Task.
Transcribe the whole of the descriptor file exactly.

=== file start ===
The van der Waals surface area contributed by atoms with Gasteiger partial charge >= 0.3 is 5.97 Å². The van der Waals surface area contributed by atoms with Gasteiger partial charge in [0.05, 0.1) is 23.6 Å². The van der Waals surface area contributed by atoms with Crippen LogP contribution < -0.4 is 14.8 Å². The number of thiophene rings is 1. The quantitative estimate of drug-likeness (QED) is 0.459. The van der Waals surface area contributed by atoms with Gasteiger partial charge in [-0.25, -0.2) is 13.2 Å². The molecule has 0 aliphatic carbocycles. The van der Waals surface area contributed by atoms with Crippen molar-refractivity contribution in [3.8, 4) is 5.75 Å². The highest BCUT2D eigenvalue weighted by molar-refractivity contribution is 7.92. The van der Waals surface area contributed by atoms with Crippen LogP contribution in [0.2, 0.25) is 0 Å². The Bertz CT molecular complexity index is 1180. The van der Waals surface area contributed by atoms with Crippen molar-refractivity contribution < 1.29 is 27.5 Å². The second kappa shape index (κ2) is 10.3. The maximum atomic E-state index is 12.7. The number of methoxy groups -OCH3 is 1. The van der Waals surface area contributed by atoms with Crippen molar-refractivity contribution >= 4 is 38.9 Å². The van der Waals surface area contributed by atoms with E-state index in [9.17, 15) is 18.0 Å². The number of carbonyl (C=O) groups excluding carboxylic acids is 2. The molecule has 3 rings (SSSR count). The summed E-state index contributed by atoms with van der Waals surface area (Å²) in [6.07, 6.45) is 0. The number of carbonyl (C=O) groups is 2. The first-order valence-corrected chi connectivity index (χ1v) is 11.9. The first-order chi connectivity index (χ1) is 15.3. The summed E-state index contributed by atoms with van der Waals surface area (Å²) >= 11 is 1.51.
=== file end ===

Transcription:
The van der Waals surface area contributed by atoms with Gasteiger partial charge >= 0.3 is 5.97 Å². The van der Waals surface area contributed by atoms with Gasteiger partial charge in [0.05, 0.1) is 23.6 Å². The van der Waals surface area contributed by atoms with Crippen LogP contribution < -0.4 is 14.8 Å². The number of thiophene rings is 1. The quantitative estimate of drug-likeness (QED) is 0.459. The van der Waals surface area contributed by atoms with Gasteiger partial charge in [-0.25, -0.2) is 13.2 Å². The molecule has 0 aliphatic carbocycles. The van der Waals surface area contributed by atoms with Crippen molar-refractivity contribution in [3.8, 4) is 5.75 Å². The highest BCUT2D eigenvalue weighted by molar-refractivity contribution is 7.92. The van der Waals surface area contributed by atoms with Crippen LogP contribution in [0.2, 0.25) is 0 Å². The Bertz CT molecular complexity index is 1180. The van der Waals surface area contributed by atoms with Crippen molar-refractivity contribution < 1.29 is 27.5 Å². The second kappa shape index (κ2) is 10.3. The maximum atomic E-state index is 12.7. The number of methoxy groups -OCH3 is 1. The van der Waals surface area contributed by atoms with Crippen molar-refractivity contribution >= 4 is 38.9 Å². The van der Waals surface area contributed by atoms with E-state index in [9.17, 15) is 18.0 Å². The number of carbonyl (C=O) groups excluding carboxylic acids is 2. The molecule has 3 rings (SSSR count). The summed E-state index contributed by atoms with van der Waals surface area (Å²) in [6.07, 6.45) is 0. The number of carbonyl (C=O) groups is 2. The first-order valence-corrected chi connectivity index (χ1v) is 11.9. The first-order chi connectivity index (χ1) is 15.3. The summed E-state index contributed by atoms with van der Waals surface area (Å²) >= 11 is 1.51.